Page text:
By Koran Addo
Capitol news bureau
December 07, 2012
Louisiana’s colleges and universities should have the power to charge more for high-cost, high-demand programs, State Commissioner of Higher Education Jim Purcell said Wednesday.
Louisiana’s schools won’t be successful without that authority, he warned the Louisiana Board of Regents, the state panel that sets higher education policy. No regents spoke in opposition to Purcell’s position, but it is unclear whether they have the influence to sway the Louisiana Legislature on this particular issue.
Louisiana is the only state in the country in which the Legislature has total control over tuition.
Louisiana also is next to the bottom nationwide in funding two-year schools and last in funding four-year schools. At the same time, Louisiana keeps tuition at some of the lowest rates in the nation.
LSU, for example, charges tuition at a rate 30 percent less than its peers in other states, Purcell said.
Declining state dollars coupled with rock-bottom tuition has not been good for the state and continually makes it tougher for Louisiana schools to produce enough highly qualified graduates to fill workforce demands, he said.
Gov. Bobby Jindal and the Legislature have stripped more than $425 million in funding from colleges and universities since 2008 in order to balance state budgets. In roughly the same time period, college administrators have seen their share of state dollars used to fund four-year schools cut in half — from 68 percent to 34 percent. Dr. Albert Sam, a regents board member from Baton Rouge, said those numbers tell the true story of the state’s apathy toward higher education.
“You can’t look at the data and say our state values higher education,” Sam said. “It’s become increasingly obvious that we don’t.”
Purcell said the numbers put Louisiana schools at an extreme competitive disadvantage nationwide. “For us to be successful, we need the ability to increase tuition,” specifically among the programs that cost more to offer, he said.
It’s a refrain that higher education leaders have been repeating for some time.
Interim University of Louisiana System President Tom Layzell in November asked the Legislature for the flexibility to set tuition based on program costs and the popularity of certain degrees among students.
Purcell, on Wednesday, explained that it costs schools $1,525 in staffing and supplies to offer students one doctoral-level credit in physics, while the state collects only $708 in revenue.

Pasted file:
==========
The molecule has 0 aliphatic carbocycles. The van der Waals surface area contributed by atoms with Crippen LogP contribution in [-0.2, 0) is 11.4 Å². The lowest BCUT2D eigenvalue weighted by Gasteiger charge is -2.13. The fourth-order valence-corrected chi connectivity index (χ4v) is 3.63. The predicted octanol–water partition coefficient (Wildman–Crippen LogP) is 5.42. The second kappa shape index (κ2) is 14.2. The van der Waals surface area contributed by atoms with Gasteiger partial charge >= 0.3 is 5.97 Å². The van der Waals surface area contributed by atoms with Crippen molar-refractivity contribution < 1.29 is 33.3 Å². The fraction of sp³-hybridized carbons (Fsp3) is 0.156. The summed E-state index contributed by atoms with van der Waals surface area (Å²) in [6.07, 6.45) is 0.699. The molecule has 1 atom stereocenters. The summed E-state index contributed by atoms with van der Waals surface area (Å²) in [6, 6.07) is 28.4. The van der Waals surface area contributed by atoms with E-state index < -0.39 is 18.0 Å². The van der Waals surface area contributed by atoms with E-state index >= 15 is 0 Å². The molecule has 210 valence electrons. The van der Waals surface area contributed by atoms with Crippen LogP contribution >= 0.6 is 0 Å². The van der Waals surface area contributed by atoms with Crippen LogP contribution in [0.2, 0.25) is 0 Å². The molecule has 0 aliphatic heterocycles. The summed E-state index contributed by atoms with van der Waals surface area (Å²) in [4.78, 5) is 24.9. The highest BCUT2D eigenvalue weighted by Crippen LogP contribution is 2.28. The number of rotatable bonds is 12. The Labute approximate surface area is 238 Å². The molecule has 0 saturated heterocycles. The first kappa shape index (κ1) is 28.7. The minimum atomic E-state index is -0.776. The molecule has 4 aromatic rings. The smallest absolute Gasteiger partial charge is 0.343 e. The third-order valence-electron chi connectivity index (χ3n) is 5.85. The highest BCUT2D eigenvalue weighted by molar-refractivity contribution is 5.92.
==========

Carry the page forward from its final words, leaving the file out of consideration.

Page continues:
In the past, schools had more money to spend on high-cost programs such as physics and pharmacy that needed lower student-to-faculty-ratios.
In recent years, the model has flipped, he said, as schools have to offer more low-cost programs in order to afford a few high-cost programs.
In his presentation to the regents, Purcell also suggested that schools and their students would benefit should institutions be given authority to charge students on a per-credit basis.
Tuition is currently capped at 12 credit hours.
If schools were to get paid per credit hour, they could better staff courses and they could afford to offer more classes per semester, Purcell said. The resulting efficiency could result in students being able to shave off as much as a year in class time on their way to completing a degree, he said.
“One piece of legislation could make a huge difference,” he said.
It is unclear how willing Jindal would be to push such legislation. The Governor’s Office did not return a request for comment Wednesday.
In the meantime, Purcell said Louisiana’s colleges have done their part in becoming more nimble.
Schools have reduced their administrative staff by 24 percent; faculty by nearly 5 percent; and skilled maintenance workers by 26 percent, Purcell said.
Louisiana’s institutions have also increased enrollment by 10 percent since 2008, are utilizing larger class sizes and relying more on adjunct faculty as cost-savings measures, he said.
Even while advocating for more tuition authority, Purcell has acknowledged it might be a tough sell for the Legislature to concede that much power. In the past, he’s said he would still support having the Legislature sign off on tuition increases before hikes could take effect.